Lack of attention to farmer problems; extension system
not accountable to farmers
Inadequate technical & managerial capacity, especially
among the field-level extension staff posted in the
districts and blocks
Absence of any mechanisms to empower farmers
Weak involvement with the private sector
Weak R-E-F-M linkages
Key Elements of the New Strategy
Shift from food security (i.e., Green Revolution) to
diversifying into high-value products
India had become self-sufficient in basic food crops
Growing domestic market for high-value products;
dairy, eggs, fresh fish, fruits and vegetables, etc.
To implement this new strategy, farmers had to be
organized, trained and linked to these new
domestic and international markets
Implementing organization pilot tested under
NATP was the Agricultural Technology
Management Agency or ―ATMA‖
(In Hindi, ATMA mean “soul;” therefore ATMA has become the soul of
agricultural development in India and Bihar.)
ATMA was the Mechanism Used to
Decentralize Extension and Diversify
Which is Critical to Building a “Market-Driven” Extension System
Regional and urban market opportunities tend to be
―location-specific;‖ therefore, extension planning
must be ―bottom-up!‖
The ATMA model pilot-tested between 1998-2005;
now the Government of India is implementing this
―market-driven‖ extension or ATMA model
nationwide in 252 districts and it may be up scaled
to cover the whole country in the XIth Plan.
Steps in Implementing the Strategy
Conduct PRA and then develop a Strategic Research
and Extension Plan (SREP) for each Project District
Identify and evaluate ―Success Stories‖
Determine most promising products/markets
Organize farmers into groups
Farmer Interest Groups (FIGs) at village level & Farmer
Associations (FAs) at block, district & state levels
Farmer leaders are critical to the success of FIGs
Exposure visits and demonstrations are used to motivate
Investigate markets to identify interested
manufacturers or wholesale markets
(i.e., avoid traders; shorten the supply chain to avoid middlemen.)
Building Social Capital
VIS-À-VIS MARKET DEVELOPMENT
Two basic types:
Implementing the Strategy (cont.)
Collaborate with research (e.g. SAUs or KVKs) to
develop and test production and post-harvest
technologies and then train FIG members to
produce to contract specifications.
Public-Private Partnerships are emphasized at
block level; emphasis is on ―contract farming‖
between FIGs and companies (e.g. Pepsi and
Hindustan Lever are contracting for basmati rice and
vegetables for processing)
Some other companies are doing this on a smaller scale in
Bihar ( Aromatic crops, exotic vegetables, organic farming
Example-Lemon grass oil production Flow Chart
from CIMAP, Lucknow
or FFDC, Kannauj
Root stock Growing in
nursery in 1/5th area of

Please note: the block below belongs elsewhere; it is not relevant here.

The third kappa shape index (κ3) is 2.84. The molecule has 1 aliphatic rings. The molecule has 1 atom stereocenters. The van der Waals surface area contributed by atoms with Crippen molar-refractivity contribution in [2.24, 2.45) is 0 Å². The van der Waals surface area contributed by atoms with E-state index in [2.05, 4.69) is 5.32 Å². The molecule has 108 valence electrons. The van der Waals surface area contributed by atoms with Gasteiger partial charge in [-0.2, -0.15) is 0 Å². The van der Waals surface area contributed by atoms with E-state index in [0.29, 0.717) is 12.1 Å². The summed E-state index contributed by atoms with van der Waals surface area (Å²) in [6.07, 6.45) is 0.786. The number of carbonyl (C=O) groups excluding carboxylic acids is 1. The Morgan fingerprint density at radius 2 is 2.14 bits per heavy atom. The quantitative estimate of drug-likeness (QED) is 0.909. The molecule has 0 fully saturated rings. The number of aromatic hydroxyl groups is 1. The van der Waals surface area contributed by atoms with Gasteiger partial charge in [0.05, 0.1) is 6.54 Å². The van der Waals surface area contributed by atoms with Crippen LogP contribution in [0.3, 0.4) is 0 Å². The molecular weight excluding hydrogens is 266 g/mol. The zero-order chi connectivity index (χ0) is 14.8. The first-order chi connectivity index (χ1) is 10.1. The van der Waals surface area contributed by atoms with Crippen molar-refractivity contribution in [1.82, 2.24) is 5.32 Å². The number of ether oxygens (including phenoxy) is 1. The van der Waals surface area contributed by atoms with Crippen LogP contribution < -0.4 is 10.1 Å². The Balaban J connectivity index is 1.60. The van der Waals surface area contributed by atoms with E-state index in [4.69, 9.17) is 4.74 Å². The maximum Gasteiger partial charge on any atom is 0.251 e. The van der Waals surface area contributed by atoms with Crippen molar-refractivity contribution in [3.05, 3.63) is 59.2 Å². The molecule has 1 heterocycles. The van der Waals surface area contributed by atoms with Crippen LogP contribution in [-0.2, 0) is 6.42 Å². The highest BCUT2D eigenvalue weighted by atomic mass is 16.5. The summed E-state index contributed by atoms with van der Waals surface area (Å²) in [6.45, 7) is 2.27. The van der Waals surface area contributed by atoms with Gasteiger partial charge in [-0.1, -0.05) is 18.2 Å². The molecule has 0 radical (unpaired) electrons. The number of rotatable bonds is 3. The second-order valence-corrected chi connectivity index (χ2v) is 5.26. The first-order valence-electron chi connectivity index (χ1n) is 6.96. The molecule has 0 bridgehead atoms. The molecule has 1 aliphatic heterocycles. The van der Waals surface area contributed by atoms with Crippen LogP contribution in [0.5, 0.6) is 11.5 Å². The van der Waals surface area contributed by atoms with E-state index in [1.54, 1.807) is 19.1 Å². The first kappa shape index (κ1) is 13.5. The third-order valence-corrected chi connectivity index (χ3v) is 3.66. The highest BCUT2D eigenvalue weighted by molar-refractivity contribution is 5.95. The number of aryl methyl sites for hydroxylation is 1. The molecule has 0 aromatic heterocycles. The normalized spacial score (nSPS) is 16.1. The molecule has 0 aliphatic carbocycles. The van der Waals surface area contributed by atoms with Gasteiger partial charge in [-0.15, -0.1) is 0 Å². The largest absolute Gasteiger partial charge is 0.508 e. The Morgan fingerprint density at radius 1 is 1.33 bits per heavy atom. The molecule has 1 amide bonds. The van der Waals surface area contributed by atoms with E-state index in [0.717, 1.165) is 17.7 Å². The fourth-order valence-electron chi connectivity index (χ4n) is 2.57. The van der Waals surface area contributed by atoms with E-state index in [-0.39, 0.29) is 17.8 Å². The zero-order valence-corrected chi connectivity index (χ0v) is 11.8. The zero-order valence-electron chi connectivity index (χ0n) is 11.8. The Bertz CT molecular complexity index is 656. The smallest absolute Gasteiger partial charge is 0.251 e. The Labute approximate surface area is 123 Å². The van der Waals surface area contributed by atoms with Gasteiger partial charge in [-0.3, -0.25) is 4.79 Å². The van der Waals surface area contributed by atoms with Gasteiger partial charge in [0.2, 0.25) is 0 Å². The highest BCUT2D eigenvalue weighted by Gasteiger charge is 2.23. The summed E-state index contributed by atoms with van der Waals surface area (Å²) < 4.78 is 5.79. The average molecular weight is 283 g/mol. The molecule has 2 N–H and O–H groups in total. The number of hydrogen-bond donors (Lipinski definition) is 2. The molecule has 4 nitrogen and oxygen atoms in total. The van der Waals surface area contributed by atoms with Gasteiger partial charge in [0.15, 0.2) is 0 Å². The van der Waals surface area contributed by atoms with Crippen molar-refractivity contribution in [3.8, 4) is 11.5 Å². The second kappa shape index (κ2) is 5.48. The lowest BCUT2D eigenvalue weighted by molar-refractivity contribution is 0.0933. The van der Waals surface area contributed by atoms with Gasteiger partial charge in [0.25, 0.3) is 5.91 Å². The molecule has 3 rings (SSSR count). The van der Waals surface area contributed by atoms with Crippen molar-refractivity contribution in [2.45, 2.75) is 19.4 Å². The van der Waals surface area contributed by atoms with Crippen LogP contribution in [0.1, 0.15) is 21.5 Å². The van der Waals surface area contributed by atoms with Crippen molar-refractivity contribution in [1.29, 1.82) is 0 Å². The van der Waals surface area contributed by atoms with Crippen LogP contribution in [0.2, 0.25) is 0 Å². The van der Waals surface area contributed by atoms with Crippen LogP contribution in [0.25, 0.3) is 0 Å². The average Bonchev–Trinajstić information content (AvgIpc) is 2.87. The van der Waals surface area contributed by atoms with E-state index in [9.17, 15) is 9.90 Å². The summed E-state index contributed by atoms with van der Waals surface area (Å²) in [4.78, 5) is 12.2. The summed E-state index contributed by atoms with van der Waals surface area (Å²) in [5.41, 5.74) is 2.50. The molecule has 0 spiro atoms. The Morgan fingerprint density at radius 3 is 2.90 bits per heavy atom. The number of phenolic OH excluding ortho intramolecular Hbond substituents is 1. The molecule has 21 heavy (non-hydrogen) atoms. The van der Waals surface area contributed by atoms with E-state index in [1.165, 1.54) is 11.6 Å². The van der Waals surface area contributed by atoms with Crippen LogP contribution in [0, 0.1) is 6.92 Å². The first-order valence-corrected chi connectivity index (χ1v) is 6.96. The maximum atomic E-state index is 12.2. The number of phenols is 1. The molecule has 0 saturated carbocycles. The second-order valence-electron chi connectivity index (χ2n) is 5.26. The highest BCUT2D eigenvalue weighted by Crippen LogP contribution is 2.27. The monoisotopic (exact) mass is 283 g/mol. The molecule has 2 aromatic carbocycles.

Transplanting 6-8 month
in the field
Harvesting for distillation
every 2-3 months depending
on growth of crop
Up to 5 years
total oil yield
120 kg per year
Krishna and CKP25
Varieties most suited
Popularization and technical
support from ATMA, Patna
and KVK, Barh
Oil sold to processors
after 12 Months
to 5 years
Up to 5 years
Impact of this ATMA Model of Extension on
Crop Diversification and Farm Incomes
(Average changes in production area and income in 28
project districts* between 1999-2004; IIM Lucknow data)
• Horticultural Crops: 12 16%
• Oil Seeds: 3 11%
• Herbs and Medicinal Crops: 1 5%
• Sericulture: 0 1%
• Area planted to cereals declined: 55 47%, but
yields increased 14%
• During this period, average farm income increased
24% in project districts in contrast with only 5% in
*All India figures
Performance Indicators of ATMA Programme in Bihar
Impact Indicators Baseline Actual
Absolute Income Gain In Project Districts 61256 68797
Absolute Income Gain In Non-Project
Net Gain In Household Income In Project
Districts household Over Non Project
Per Household Annual Income
Project Districts 89049 99423
Non-Project Districts 93542 85331
Project Districts 145 196
Non-Project Districts 140 174
Benefits Of Adopting New Technologies (%)
Increase In Crop Yield 13
Increase In Farm Income 15
Conclusion: Key Elements of this New
Refocus some research and extension resources to
high-value crops/products, including market
Decentralize extension planning and decision-making;
begin by focusing on local and regional market
Empowering Farmers—organize and train farmers so
they can link to high-value markets; they must get
organized to achieve economies of scale and to
increase market power.
Reasons for Success
Farmer friendly approach to Extension
Partnership with Private Sector
ATMA Single Window delivery point for Technology.
Diversification dictated by market demand only.
Judicious Use of Mass media.
R-E-F-M linkages strengthened with primary focus on
Revitalizing the farmers through capacity building,
Using farmers and private entrepreneurs as Extension
Group focus in all the interventions.
Effective use of NGO’s, & private sector.
Sustainability given due importance, with cost sharing
being the key word in most of the interventions.
ATMA Model : Lessons Learnt
Autonomy, financial flexibility and direct funding
resulted in better outcome.
Better coordination, Convergence, pooling of
resources and integrated delivery of demand driven
Priority settings through the farmers involvement
(SREP , GB and FIAC).
ATMA an effective platform for Public-Private-
SREP as a tool for bottom-up planning
Capacity building through need-based
trainings, exposure visits, demonstrations, etc.